Why Sangju's Dried Persimmons Are a National Asset

      September 14, 2019 08:18

      Sangju, North Gyeongsang Province is known for three white things: rice, silk cocoons and dried persimmons. Dried persimmons there are covered in white powder because of the glucose and fructose that dry on their skin.

      Sangju consists of a vast plain, while the peaks of Mt. Sokri block the damp wind from blowing in from the west. The cold and arid air then results in high temperature fluctuations and creates ideal conditions for drying persimmons.

      The region is home to some 572,000 persimmon trees, and they contain around 30 percent less juice than other varieties elsewhere, making them ideal for drying.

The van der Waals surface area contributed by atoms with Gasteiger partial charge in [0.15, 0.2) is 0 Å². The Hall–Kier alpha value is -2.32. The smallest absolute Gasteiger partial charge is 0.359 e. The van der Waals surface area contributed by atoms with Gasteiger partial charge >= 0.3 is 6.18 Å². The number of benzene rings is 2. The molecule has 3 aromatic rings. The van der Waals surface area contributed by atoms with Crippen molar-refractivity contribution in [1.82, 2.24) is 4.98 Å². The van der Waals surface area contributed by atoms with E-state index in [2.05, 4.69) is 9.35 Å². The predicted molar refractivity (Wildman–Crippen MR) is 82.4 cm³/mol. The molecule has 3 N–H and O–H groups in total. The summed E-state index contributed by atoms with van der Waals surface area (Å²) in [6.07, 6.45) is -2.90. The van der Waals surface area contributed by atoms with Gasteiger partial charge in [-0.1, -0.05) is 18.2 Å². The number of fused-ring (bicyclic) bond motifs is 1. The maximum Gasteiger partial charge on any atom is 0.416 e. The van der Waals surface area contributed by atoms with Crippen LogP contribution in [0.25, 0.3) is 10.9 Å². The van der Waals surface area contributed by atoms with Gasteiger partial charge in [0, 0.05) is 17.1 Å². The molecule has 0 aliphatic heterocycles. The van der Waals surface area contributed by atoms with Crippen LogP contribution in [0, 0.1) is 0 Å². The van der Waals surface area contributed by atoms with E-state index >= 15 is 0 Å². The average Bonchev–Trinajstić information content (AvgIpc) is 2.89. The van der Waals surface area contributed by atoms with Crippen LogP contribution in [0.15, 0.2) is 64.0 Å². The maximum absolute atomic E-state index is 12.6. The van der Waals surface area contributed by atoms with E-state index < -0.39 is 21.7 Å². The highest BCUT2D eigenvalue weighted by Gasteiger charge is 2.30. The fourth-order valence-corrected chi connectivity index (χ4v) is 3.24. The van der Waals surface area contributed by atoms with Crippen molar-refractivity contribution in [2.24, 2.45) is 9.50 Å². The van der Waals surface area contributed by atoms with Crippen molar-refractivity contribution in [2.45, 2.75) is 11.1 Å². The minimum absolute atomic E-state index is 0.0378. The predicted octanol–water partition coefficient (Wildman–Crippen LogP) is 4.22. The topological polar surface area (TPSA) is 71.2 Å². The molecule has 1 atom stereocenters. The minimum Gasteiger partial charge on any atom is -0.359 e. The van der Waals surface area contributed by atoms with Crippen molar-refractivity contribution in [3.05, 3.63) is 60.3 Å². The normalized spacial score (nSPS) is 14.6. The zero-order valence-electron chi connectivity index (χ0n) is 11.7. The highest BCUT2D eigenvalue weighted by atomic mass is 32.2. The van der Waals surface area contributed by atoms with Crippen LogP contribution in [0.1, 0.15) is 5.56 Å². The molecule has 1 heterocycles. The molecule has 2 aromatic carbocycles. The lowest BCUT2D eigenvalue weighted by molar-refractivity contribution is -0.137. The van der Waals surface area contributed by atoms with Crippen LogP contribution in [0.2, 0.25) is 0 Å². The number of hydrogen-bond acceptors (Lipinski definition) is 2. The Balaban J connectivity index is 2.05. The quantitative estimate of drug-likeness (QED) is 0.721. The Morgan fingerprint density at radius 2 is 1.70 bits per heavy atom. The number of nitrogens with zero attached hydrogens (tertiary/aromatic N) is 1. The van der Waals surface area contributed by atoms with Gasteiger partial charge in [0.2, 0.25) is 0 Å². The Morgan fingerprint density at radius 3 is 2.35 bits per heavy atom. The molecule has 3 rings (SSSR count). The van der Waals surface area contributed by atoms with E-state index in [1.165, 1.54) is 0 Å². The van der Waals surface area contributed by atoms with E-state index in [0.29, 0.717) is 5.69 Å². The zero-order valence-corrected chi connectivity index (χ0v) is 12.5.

Last year, some 4,000 persimmon orchards in Sangju accounted for 60 percent (11,256 tons worth W300 billion) of total output in Korea (US$1=W1,194).

      The fruit harvested late in the autumn usually tastes best. Farmers in Sangju start drying persimmons in mid-October, a time to get busy peeling persimmons and starting to dry them for about 60 days.

      Clear, dry weather is essential with warm daytime and chilly evening temperatures. Most dried persimmons end up lacking moisture, but the ones from Sangju manage to retain more of their freshness and are chewier, which is why they are considered the best in the country.

      They are popular gifts for the holiday season.

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